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Peano introduced a number of logical symbols still used today:

  • $∨$ (from Latin vel)
  • $∧$ (inverted $∨$)
  • $∃$

This inversion of Latin letters as symbols (and inversion of symbols to signify their 'opposite' operation) was followed by later logicians:

  • $∀$ (Gentzen, 1935: inverted A from "All-Zeichen" / "Für Alle", by analogy to $∃$)
  • $⊥$ (inverted $⊤$)

I had always assumed that ∃ stood for "E" in "Existential" / "there Exists", but Peano introduced this symbol in a French text, not using any words beginning 'e':

Mais nous préférons l'indiquer par la nouvelle notation

$$Ǝa$$

qu'on peut lire « il y a des $a$ ».

So why did he choose an inverted "E"?


Earliest Uses of Symbols of Set Theory and Logic
Is the symbol for set membership $\in$ derived from greek letter $\epsilon$?
Math SE: What came first, the ∀ or the ∃?

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    $\begingroup$ Peano was well familiar with Greek and Latin, and previously attributed the element symbols ϵ and ε to Latin est and Geek ἐστι, both meaning "is", see Is the symbol for set membership ∈ derived from greek letter ϵ? So he did not need E to appear in French. $\endgroup$ – Conifold Jan 14 at 10:57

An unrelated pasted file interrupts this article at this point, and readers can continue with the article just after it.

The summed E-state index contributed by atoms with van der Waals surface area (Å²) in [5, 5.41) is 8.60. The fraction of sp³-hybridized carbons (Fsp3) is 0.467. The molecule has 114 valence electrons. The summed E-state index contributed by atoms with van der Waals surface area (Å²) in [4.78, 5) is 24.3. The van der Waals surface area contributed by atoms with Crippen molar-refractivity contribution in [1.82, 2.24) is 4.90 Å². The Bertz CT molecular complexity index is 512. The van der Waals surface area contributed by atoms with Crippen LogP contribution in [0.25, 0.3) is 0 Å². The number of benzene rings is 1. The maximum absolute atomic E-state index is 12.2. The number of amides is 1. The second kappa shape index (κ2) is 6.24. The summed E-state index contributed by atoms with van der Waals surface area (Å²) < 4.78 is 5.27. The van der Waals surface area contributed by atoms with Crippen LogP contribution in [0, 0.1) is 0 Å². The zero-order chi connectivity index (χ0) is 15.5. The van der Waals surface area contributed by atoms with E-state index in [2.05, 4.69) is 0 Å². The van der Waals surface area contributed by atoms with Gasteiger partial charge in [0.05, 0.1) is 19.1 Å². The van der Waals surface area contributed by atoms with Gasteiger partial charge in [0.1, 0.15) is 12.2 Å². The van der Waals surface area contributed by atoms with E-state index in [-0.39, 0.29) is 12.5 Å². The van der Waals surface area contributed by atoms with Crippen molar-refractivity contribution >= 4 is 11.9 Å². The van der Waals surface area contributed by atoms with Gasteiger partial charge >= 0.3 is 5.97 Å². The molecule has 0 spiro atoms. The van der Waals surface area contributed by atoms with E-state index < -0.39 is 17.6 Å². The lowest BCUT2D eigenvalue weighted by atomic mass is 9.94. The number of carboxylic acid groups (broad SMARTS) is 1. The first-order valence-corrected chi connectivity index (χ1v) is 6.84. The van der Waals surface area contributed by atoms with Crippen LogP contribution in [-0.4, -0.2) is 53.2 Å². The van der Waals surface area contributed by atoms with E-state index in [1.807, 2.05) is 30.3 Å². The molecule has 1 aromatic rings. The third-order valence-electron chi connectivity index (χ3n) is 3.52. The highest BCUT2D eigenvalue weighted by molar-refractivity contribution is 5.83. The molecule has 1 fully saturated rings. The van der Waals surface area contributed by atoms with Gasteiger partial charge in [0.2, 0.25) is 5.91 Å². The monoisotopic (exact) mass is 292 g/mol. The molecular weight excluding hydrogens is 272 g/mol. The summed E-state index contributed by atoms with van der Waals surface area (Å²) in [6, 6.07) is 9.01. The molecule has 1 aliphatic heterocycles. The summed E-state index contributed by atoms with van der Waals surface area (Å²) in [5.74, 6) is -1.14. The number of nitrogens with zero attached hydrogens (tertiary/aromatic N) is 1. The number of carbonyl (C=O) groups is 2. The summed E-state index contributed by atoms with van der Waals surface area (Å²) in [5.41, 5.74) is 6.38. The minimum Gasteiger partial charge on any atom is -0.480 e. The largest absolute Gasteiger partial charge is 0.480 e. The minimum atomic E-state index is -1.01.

• $\begingroup$ @Conifold I don't quite understand what you're saying $\endgroup$ – ukemi Jan 14 at 15:32
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    $\begingroup$ "Is" or "exists" starts with variations on "E" in multiple languages that Peano knew, none of them in particular had to be "the origin". With the element symbol he explicitly attributed it to Latin in one place and to Greek in another. And Russell might have adopted Peano's symbol because it matched the English word. It is from Principia that this notation spread afterwards, not the Formulaire. $\endgroup$ – Conifold Jan 14 at 19:59
  • $\begingroup$ @Conifold "none of them in particular had to be "the origin"" I really don't understand your point - I'm asking if there is any evidence shedding light on why he chose an inverted E, I'm not claiming it must have had only one origin/motivating factor. My point about the French was he introduced the symbol in a document written in French, and none of the words he used in the explanation of said symbol begin with an 'E', so it wasn't 'obvious' from the text what the origin was (to me). $\endgroup$ – ukemi Jan 14 at 20:20
  • $\begingroup$ But why does it matter that it was written in French? Mathematicians routinely use Greek and Latin letters for symbols, and rarely comment on why specifically they chose them. In the case of Peano we even know that he commented on the use of Greek and Latin ϵ in other contexts, also written in French or Italian, and continued to use it in the Formulaire. $\endgroup$ – Conifold Jan 14 at 20:25
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When introducing the older terminology in the previous sentence, Peano describes it thus:

... signifie "il y a des a", "les a existent"...

It seems likely this is the source of the inverted "E".

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